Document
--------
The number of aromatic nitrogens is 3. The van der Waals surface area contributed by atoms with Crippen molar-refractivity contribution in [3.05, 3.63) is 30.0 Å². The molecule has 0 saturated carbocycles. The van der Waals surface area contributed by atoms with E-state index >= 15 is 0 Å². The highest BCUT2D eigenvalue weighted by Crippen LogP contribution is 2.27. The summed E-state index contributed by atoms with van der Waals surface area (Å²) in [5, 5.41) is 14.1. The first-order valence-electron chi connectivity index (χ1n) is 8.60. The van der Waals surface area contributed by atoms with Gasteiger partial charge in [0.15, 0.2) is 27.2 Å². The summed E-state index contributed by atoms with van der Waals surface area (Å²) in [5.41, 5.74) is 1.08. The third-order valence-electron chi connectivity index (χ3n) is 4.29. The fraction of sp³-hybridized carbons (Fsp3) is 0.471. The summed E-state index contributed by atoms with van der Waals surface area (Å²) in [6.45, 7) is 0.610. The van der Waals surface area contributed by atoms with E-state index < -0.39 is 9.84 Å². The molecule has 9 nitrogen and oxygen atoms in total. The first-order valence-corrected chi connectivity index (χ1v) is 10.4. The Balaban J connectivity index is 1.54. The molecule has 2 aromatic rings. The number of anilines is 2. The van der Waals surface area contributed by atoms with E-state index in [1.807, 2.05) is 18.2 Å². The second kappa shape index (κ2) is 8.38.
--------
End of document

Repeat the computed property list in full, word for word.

The number of aromatic nitrogens is 3. The van der Waals surface area contributed by atoms with Crippen molar-refractivity contribution in [3.05, 3.63) is 30.0 Å². The molecule has 0 saturated carbocycles. The van der Waals surface area contributed by atoms with E-state index >= 15 is 0 Å². The highest BCUT2D eigenvalue weighted by Crippen LogP contribution is 2.27. The summed E-state index contributed by atoms with van der Waals surface area (Å²) in [5, 5.41) is 14.1. The first-order valence-electron chi connectivity index (χ1n) is 8.60. The van der Waals surface area contributed by atoms with Gasteiger partial charge in [0.15, 0.2) is 27.2 Å². The summed E-state index contributed by atoms with van der Waals surface area (Å²) in [5.41, 5.74) is 1.08. The third-order valence-electron chi connectivity index (χ3n) is 4.29. The fraction of sp³-hybridized carbons (Fsp3) is 0.471. The summed E-state index contributed by atoms with van der Waals surface area (Å²) in [6.45, 7) is 0.610. The van der Waals surface area contributed by atoms with E-state index < -0.39 is 9.84 Å². The molecule has 9 nitrogen and oxygen atoms in total. The first-order valence-corrected chi connectivity index (χ1v) is 10.4. The Balaban J connectivity index is 1.54. The molecule has 2 aromatic rings. The number of anilines is 2. The van der Waals surface area contributed by atoms with E-state index in [1.807, 2.05) is 18.2 Å². The second kappa shape index (κ2) is 8.38.